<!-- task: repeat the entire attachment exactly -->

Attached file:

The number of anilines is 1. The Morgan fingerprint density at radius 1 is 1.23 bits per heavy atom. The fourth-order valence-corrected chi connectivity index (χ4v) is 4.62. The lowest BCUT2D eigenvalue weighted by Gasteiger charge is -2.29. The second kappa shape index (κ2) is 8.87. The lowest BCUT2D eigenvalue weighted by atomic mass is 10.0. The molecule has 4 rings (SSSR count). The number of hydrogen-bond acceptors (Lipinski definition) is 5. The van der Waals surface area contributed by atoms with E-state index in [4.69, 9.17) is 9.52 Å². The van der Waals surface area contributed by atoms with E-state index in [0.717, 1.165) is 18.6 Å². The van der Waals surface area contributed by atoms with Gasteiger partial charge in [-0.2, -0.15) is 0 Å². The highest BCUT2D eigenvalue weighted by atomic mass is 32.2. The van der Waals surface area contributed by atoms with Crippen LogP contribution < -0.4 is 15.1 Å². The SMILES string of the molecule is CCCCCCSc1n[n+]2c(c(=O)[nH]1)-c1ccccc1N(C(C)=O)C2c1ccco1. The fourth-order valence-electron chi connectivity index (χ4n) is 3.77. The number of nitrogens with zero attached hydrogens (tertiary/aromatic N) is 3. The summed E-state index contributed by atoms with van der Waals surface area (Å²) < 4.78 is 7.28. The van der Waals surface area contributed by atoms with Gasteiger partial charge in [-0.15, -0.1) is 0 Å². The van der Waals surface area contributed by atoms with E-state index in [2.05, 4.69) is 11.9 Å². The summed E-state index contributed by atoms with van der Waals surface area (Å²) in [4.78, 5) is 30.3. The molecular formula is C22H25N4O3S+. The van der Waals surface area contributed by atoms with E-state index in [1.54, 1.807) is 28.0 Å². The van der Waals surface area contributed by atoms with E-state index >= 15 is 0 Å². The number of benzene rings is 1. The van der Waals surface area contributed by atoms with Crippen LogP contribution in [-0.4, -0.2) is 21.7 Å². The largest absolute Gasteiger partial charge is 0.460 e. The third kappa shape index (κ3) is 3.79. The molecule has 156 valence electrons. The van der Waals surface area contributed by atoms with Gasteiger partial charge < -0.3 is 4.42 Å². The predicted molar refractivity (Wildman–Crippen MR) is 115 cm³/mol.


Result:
The number of anilines is 1. The Morgan fingerprint density at radius 1 is 1.23 bits per heavy atom. The fourth-order valence-corrected chi connectivity index (χ4v) is 4.62. The lowest BCUT2D eigenvalue weighted by Gasteiger charge is -2.29. The second kappa shape index (κ2) is 8.87. The lowest BCUT2D eigenvalue weighted by atomic mass is 10.0. The molecule has 4 rings (SSSR count). The number of hydrogen-bond acceptors (Lipinski definition) is 5. The van der Waals surface area contributed by atoms with E-state index in [4.69, 9.17) is 9.52 Å². The van der Waals surface area contributed by atoms with E-state index in [0.717, 1.165) is 18.6 Å². The van der Waals surface area contributed by atoms with Gasteiger partial charge in [-0.2, -0.15) is 0 Å². The highest BCUT2D eigenvalue weighted by atomic mass is 32.2. The van der Waals surface area contributed by atoms with Crippen LogP contribution < -0.4 is 15.1 Å². The SMILES string of the molecule is CCCCCCSc1n[n+]2c(c(=O)[nH]1)-c1ccccc1N(C(C)=O)C2c1ccco1. The fourth-order valence-electron chi connectivity index (χ4n) is 3.77. The number of nitrogens with zero attached hydrogens (tertiary/aromatic N) is 3. The summed E-state index contributed by atoms with van der Waals surface area (Å²) < 4.78 is 7.28. The van der Waals surface area contributed by atoms with Gasteiger partial charge in [-0.15, -0.1) is 0 Å². The van der Waals surface area contributed by atoms with E-state index in [2.05, 4.69) is 11.9 Å². The summed E-state index contributed by atoms with van der Waals surface area (Å²) in [4.78, 5) is 30.3. The molecular formula is C22H25N4O3S+. The van der Waals surface area contributed by atoms with E-state index in [1.54, 1.807) is 28.0 Å². The van der Waals surface area contributed by atoms with E-state index >= 15 is 0 Å². The number of benzene rings is 1. The van der Waals surface area contributed by atoms with Crippen LogP contribution in [-0.4, -0.2) is 21.7 Å². The largest absolute Gasteiger partial charge is 0.460 e. The third kappa shape index (κ3) is 3.79. The molecule has 156 valence electrons. The van der Waals surface area contributed by atoms with Gasteiger partial charge < -0.3 is 4.42 Å². The predicted molar refractivity (Wildman–Crippen MR) is 115 cm³/mol.